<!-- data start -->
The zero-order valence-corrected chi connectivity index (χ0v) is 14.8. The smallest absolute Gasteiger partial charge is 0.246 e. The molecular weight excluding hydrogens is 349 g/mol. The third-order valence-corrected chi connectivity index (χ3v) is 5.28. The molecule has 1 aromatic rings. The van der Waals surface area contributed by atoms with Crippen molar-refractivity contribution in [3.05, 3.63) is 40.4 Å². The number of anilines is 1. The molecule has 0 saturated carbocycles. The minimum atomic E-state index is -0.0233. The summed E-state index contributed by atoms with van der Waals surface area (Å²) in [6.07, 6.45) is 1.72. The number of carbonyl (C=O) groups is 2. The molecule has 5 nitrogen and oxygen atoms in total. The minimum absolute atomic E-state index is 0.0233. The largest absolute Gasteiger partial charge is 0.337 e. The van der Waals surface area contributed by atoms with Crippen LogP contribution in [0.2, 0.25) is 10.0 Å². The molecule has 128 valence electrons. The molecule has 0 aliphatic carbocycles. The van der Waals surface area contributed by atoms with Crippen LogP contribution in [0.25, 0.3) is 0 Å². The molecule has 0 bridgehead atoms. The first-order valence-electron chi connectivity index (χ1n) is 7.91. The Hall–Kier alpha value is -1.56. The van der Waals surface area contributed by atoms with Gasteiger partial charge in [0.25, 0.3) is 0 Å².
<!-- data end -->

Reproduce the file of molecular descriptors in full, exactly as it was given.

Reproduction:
The zero-order valence-corrected chi connectivity index (χ0v) is 14.8. The smallest absolute Gasteiger partial charge is 0.246 e. The molecular weight excluding hydrogens is 349 g/mol. The third-order valence-corrected chi connectivity index (χ3v) is 5.28. The molecule has 1 aromatic rings. The van der Waals surface area contributed by atoms with Crippen molar-refractivity contribution in [3.05, 3.63) is 40.4 Å². The number of anilines is 1. The molecule has 0 saturated carbocycles. The minimum atomic E-state index is -0.0233. The summed E-state index contributed by atoms with van der Waals surface area (Å²) in [6.07, 6.45) is 1.72. The number of carbonyl (C=O) groups is 2. The molecule has 5 nitrogen and oxygen atoms in total. The minimum absolute atomic E-state index is 0.0233. The largest absolute Gasteiger partial charge is 0.337 e. The van der Waals surface area contributed by atoms with Crippen LogP contribution in [0.2, 0.25) is 10.0 Å². The molecule has 128 valence electrons. The molecule has 0 aliphatic carbocycles. The van der Waals surface area contributed by atoms with Crippen LogP contribution in [0.25, 0.3) is 0 Å². The molecule has 0 bridgehead atoms. The first-order valence-electron chi connectivity index (χ1n) is 7.91. The Hall–Kier alpha value is -1.56. The van der Waals surface area contributed by atoms with Gasteiger partial charge in [0.25, 0.3) is 0 Å².